Although it’s not a secret at all, it remains fairly unknown that Yoga consists of four classic paths: Jnana Yoga, Bhakti Yoga, Karma Yoga, and Raja Yoga. In the West, we usually tend to focus primarily on “physical” Yoga aka Yoga as Exercise, that is, Raja Yoga, and it’s often assumed that Raja Yoga equals Yoga.
To dive deeply into the differences between the various types of Yoga is a whole other subject, but what we nowadays call Ashtanga Yoga, Kriya Yoga, Hatha Yoga, Pranayama Yoga, Vinyasa Yoga, Kundalini Yoga, Iyengar Yoga, Bikram Yoga, and the like, are mainly derivatives from Raja Yoga as revealed by Patanjali in the famous text Yoga Sutras of Patanjali.
Now, the goal of Raja Yoga is to come to a certain cultivation of the mind using meditation techniques, and through meditation achieve Spiritual Liberation i.e. Spiritual Enlightenment. But in order to be able to meditate, that is, to come to a concentrated and afterwards meditative state, an extensive range of Asanas (Yogic postures) and Pranayama (breathing exercises) need to be practiced. (For the sake of briefness, I’ll skip what meditation is, or is supposed to be.)
Over the years, we have bundled these Asanas and Pranayamas in a variety of Yoga styles and modalities. And these are the postures and breathing techniques we also find in Thai Massage. It’s because of this aspect that Thai Massage is also known as Thai Yoga Massage, “Passive Yoga” or “Yoga-For-Lazy-People.”
The history of Thai Massage shows its origin emerging in India. Healing methods, mental, and physical exercises spread together with Buddhism through the rest of the Asian continent and a very specific integration of “healing touch” gradually developed, ending up in its current form in Thailand. As it is, Thai Massage is most likely initially influenced and formed by Ayurvedic concepts and Yoga philosophy, and later on by various conceptual and practical contributions from healers originating from Nepal, China, Tibet, Myanmar, Laos, Cambodia, and of course … from Thailand.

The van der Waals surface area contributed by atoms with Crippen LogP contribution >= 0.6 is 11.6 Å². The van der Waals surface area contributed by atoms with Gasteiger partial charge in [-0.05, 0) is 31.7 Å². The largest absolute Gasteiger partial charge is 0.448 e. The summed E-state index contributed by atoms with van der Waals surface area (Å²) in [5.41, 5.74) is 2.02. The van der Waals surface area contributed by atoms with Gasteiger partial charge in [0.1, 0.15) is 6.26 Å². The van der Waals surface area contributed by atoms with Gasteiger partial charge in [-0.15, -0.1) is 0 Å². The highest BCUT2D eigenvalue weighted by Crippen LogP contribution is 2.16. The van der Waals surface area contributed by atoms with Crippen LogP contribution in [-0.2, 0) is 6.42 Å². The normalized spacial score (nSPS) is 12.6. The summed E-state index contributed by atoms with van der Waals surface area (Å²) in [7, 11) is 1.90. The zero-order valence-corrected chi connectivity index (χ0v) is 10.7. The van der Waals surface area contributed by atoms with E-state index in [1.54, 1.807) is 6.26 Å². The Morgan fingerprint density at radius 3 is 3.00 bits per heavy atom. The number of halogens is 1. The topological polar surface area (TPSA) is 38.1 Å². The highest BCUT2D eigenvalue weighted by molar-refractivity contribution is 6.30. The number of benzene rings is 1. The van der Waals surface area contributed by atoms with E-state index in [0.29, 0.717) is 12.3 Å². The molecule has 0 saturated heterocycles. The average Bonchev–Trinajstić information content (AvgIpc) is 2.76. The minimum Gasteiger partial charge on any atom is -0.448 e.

It’s for an important part the smooth transitions into Yoga postures (Asanas) that give Thai Massage its attractive gracefulness. It’s this magnificent blend of classic massage, harmonics, Yoga poses and acupressure, executed through seamless transitions, which probably makes Thai Massage the most complete, most versatile bodywork.
But it’s of course not for the beauty of postures we use Yoga poses in Thai Massage. The philosophy is the same as in Yoga. We try to “open-up.” Open up the Sip Sen Energy Lines, stretching the Energy Lines, stretching muscles, tendons — bodily tissue. We use Yoga Asanas to increase flexibility, increase range-of-motion, to open up tissue to stimulate our blood supply and thereby promote an improved nutritional and immune system, and overall increased healing performance.
The parallels with Yoga are obvious. Some of the Thai Massage Sen Lines even have the same names as the Yoga Nadis (Indian Yoga Energy Channels i.e. Prana Channels) and are described running almost equally across our body.
The difference with practicing Yoga is that it’s the Thai Massage practitioner who places or puts the receiver in Yoga postures. And doing so we can go deeper, we help the receiver to open-up more, stretch more. The receiver doesn’t need the effort from other parts of their body to perform a certain Asana. That’s why Thai Massage is called “Passive Yoga” or “Yoga-For-Lazy-People,” meaning no-effort, no-extra, just experience, letting go, and receive.
Thai Massage receivers who are used doing Yoga confirm feeling “like-having-done-Yoga” after a massage session. But then without the effort. Yoga without sweating. Without watching the Yoga teacher and without doing a posture right or wrong.
Thai Massage and Yoga are basically two sides of the same coin, but with Thai Massage one is able to share deeply together. Two souls mirroring each other simultaneously, exposing each other strengths and weaknesses — without judgment, without holding back. Just opening-up and starting to heal, and to make whole again.